On Thursday, six days after Nord Stream 2 AG announced that it would resume construction of the pipeline, US lawmakers unveiled the 2021 National Defense Authorization Act, targeting the mammoth energy project with new sanctions. President Trump, however, has threatened to veto the 2021 NDAA over an unrelated matter.
Germany’s Federal Maritime and Hydrographic Agency has revealed that the Fortuna – a Russian-flagged pipelaying crane vessel, will be engaged in pipelaying activity in German waters.
According to maritime portal MarineTraffic, the Fortuna is currently located near the port of Wismar (a German port city about 200 km northwest of Berlin).
Earlier, MarineTraffic data indicated that Russia’s Akademik Cherskiy pipelayer was anchored some 150 km off the port of Mukran, Nord Stream 2’s logistical base, after leaving the Russian port of Kaliningrad on Thursday. Several supply vessels, including the Umka, another Russian-flagged ship, are thought to be situated nearby.
On December 1, the agency confirmed that the permit for laying the pipeline in German waters remains valid through the month of December, and that a request to extend it through the period of January to April was under consideration.
On Thursday, US lawmakers finalised the 2021 National Defence Authorisation Act, a massive $740 billion defence spending package which also includes sanctions against Nord Stream 2, and against Turkey over the latter’s decision to buy Russian-made S-400 air defence systems.
The 2021 NDAA, which President Trump has threatened to veto unless it overhauls existing liability protections for tech companies, echoes the 2020 NDAA, which slapped sanctions on Nord Stream 2 last December, prompting Swiss pipelaying contractor Allseas to pull out of the project with just 160 km (6 percent) of the 1,230 km pipeline left to build. Russia’s Gazprom reacted by sending the Akademik Cherskiy on a round-the-world journey from the Russian Far East to the Baltic Sea to prepare to finish the project.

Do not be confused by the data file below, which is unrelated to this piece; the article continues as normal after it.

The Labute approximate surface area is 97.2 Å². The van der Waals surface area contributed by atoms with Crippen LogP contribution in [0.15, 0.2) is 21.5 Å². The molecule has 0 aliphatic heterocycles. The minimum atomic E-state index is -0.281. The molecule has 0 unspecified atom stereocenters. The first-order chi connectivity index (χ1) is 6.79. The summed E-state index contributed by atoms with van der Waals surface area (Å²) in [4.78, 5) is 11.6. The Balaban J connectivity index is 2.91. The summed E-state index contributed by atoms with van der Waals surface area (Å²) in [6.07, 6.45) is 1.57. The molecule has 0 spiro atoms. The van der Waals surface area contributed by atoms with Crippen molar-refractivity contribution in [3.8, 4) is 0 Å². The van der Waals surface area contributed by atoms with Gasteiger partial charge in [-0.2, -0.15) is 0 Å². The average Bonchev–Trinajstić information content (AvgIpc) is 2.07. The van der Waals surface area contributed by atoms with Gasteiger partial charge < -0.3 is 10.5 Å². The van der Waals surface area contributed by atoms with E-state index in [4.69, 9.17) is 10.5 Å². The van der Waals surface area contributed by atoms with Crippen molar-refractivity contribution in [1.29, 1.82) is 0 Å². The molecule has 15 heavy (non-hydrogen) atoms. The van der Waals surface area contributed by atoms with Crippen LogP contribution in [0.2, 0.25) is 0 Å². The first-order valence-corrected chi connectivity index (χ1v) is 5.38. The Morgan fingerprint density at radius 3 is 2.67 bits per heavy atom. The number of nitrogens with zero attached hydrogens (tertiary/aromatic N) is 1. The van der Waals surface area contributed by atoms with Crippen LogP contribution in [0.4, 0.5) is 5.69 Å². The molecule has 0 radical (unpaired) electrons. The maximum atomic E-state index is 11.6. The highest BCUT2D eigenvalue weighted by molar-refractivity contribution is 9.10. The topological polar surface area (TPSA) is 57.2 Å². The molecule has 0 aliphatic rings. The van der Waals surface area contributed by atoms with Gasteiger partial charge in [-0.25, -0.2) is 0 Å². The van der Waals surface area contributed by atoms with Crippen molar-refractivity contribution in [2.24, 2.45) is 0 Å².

Moscow slammed the new proposed sanctions, describing them as “nothing but a manifestation of unfair competition”. The European Commission condemned US plans to expand sanctions, calling them a violation of international law and warning that Brussels would be prepared to defend its interests if Washington moved forward with its plans. Prior to sanctions, the US repeatedly proposed replacing Russian gas deliveries with more expensive US LNG supplies.
Project Crucial to German Energy Security
Nord Stream 2 is a $10.5 billion energy infrastructure project between Gazprom and Western European energy concerns Uniper, Wintershall, OMV, Engie, and Royal Dutch Shell. Once completed, the pipeline network will double the existing 55 billion cubic meters of gas per year capacity of the Nord Stream network to 110 billion cubic meters, and turn Germany into an energy hub for deliveries further west.
German officials and industrial magnates have repeatedly pointed to the importance of Nord Stream 2 as a means to guarantee Berlin’s energy security amid the country’s phase-out of nuclear and coal power. On Friday, the German Eastern Business Association confirmed that up to 70 percent of the Nord Stream 2 network could be filled with hydrogen, a clean fuel that, when consumed in fuel cells, produces only water as a byproduct.